Girija Koirala's ambitions are a key obstacle. But how does NC's non-cooperation explain the government's inability to improve law and order or tackle the situation in the Tarai? Can Dahal evade his responsibility of ensuring inter-ministerial coordination and bringing coherence in a fractured coalition? Instead of only blaming the bureaucracy, why does he not engage with them more deeply? In fact, a top bureaucrat was heard complaining he does not even get five minutes with the PM when he has to discuss governance issues.
Dahal's mixture of self-pity and anger is not convincing because the root problem lies in the Maoists' own dual strategy. The former rebels have adopted a two-line policy of maintaining a facade of cooperation with other parties while relentlessly trying to marginalise, divide and weaken them.
This allows them to look like the good guys keen on a consensus while others are portrayed as spoilers. Simultaneously, they can continue with their project of ruthless political consolidation. The Maoists know this strategy will invite resistance. But as a political party, that suits them just fine. They need an enemy.
If Girija Koirala allies with 'democrats' like Surya Bahadur Thapa and Pashupati Rana, leaders with little credibility and an even lesser vote share, the former rebels would have found exactly what they are looking for: a right wing consolidation. What better way to project oneself as the champion of change and progress than to have men like these oppose you?
However, the Maoists need to start thinking not just as a political party but as a party in power that has the responsibility of running the government, delivering on basic services and concluding the peace process. If they fail, public disillusionment will grow. And for all their bravado and rhetoric, the Maoists will be exposed as just another party that used the state for its own benefit, not to improve lives.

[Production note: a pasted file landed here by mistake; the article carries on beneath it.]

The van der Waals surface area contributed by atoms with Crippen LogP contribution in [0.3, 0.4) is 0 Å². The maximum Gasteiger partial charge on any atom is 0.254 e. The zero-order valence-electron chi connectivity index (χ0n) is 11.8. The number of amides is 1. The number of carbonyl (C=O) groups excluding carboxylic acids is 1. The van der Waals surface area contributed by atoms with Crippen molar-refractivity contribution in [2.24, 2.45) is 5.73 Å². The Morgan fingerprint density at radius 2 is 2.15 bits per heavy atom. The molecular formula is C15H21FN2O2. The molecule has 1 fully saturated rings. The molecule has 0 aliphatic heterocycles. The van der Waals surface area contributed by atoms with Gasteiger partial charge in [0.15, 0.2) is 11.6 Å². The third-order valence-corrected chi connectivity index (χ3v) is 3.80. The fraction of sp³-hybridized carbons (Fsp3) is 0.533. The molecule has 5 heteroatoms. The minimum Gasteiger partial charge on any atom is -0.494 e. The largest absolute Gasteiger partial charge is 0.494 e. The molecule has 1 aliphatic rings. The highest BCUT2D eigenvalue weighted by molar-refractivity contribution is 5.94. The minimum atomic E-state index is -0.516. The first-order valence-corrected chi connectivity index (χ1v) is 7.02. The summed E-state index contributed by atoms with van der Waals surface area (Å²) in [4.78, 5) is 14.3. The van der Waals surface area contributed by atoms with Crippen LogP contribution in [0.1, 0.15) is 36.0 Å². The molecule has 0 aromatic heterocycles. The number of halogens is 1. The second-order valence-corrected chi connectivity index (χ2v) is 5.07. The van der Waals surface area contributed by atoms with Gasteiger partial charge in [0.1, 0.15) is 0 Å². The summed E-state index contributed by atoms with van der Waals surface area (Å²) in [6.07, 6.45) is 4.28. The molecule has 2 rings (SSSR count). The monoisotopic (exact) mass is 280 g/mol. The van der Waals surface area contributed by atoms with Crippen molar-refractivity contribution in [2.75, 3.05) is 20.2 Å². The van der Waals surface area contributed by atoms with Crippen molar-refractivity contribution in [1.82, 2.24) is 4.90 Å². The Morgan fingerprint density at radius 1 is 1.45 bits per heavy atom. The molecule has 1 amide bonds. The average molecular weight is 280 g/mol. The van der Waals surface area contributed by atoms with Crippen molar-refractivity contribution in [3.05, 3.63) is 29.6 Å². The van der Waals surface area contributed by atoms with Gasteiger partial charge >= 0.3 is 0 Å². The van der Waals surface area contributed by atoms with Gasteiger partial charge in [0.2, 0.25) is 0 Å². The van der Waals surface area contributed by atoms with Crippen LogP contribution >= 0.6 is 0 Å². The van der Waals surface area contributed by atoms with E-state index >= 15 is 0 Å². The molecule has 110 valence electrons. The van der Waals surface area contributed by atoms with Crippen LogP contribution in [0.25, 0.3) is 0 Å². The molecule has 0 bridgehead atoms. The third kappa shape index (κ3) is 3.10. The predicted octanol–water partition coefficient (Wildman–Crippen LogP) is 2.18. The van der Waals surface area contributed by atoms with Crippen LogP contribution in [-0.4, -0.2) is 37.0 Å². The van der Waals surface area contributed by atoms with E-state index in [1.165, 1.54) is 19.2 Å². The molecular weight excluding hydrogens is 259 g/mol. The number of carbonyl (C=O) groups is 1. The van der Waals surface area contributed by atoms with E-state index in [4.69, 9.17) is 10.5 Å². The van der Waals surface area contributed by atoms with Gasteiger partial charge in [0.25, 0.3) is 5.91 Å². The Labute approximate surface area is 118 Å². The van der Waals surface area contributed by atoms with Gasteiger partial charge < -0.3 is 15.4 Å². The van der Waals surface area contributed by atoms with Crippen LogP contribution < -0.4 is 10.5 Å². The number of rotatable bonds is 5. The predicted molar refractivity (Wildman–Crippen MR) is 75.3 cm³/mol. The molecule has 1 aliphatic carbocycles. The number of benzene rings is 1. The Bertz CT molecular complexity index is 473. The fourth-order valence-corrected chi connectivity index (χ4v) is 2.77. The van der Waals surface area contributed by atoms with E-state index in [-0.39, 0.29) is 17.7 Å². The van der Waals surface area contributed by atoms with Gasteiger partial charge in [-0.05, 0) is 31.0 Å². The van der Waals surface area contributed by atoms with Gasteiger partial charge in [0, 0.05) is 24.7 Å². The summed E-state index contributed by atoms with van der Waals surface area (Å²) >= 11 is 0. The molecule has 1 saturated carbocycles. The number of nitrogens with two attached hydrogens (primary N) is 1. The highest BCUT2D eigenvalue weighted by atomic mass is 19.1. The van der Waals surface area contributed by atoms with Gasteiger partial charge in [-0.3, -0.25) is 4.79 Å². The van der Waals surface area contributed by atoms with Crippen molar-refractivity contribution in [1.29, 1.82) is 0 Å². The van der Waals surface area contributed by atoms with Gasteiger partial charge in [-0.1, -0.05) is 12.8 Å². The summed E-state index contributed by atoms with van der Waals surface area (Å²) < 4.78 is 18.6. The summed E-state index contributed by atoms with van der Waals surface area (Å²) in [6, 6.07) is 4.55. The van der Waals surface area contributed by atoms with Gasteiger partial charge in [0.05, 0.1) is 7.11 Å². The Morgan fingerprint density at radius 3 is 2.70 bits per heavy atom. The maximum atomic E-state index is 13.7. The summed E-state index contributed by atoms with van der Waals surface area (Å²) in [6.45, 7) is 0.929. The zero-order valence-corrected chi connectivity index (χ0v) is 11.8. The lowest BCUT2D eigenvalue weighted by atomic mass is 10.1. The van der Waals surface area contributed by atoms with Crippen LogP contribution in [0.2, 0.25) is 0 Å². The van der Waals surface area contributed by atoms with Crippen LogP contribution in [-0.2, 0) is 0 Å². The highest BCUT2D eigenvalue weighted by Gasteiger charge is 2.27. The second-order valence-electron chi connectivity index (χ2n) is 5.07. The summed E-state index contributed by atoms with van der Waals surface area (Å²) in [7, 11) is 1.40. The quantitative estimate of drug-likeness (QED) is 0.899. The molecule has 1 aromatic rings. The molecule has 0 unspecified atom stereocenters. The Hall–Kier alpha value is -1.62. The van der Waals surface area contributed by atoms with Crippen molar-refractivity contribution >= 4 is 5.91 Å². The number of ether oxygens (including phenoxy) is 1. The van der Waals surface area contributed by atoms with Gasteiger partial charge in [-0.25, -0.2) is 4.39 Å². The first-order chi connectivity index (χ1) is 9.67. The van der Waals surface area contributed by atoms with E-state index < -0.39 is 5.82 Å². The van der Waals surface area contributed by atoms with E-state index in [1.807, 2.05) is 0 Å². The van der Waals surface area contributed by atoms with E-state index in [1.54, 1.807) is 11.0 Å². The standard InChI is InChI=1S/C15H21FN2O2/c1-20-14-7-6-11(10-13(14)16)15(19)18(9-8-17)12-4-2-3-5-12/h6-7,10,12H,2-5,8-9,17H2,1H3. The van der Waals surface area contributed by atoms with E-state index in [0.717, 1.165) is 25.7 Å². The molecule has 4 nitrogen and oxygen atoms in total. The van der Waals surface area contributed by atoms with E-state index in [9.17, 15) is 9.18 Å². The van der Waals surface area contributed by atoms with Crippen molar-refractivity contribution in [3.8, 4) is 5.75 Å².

As the party leader, Dahal's aim is to expand at the expense of others. As the head of government, it is his job to take everyone along, even at the cost of sacrificing his own interest. It is this dilemma that makes Dahal a troubled man. The dual strategy is now confronted with limits inherent in its logic and operation.
Dahal has to make some difficult decision soon. If he continues on this 'publicly co-operative, privately confrontational' path, the government will be in trouble. The fissures within UML are becoming more apparent in the run-up to the convention. Madhab Nepal has seen through the Maoist-Jhalanath Khanal-Bamdev Gautam strategy to kick him upstairs to the PCC and is increasingly uncomfortable with the arrangement. He is playing to the sizeable anti-Maoist gallery within his own party.
With the TMDP submitting its demands and warning of an agitation, there is also pressure on other Madhesi parties to act more radical now. Differences within MJF are to do more with organisational and leadership issues. But when the convention happens, do not be surprised if the district leaders add to chorus, asking the party to withdraw from the government.
It is a seemingly intractable situation. But if he wants to avoid political alignments from taking a different course in the next 4-6 months, Dahal has to reach out to all sides.
He needs to engage with Girija Koirala. If Koirala's aim is nothing less than becoming PM himself, little can be done. But talking could throw out other points of compromise: assurance of a seat for Sujata Koirala in the by-elections, making way for some of his men to benefit financially, taking Girija's advice on key issues and telling Maoist cadre to be less belligerent on the ground. Dahal must give up this strategy of sidelining Madhab Nepal. And he needs to deliver on the eight point agreement signed with Madhesi parties.
This is still a fragmented polity. Alienating too many people at the same time lost them the presidential polls. They should not take on more than they can chew yet again.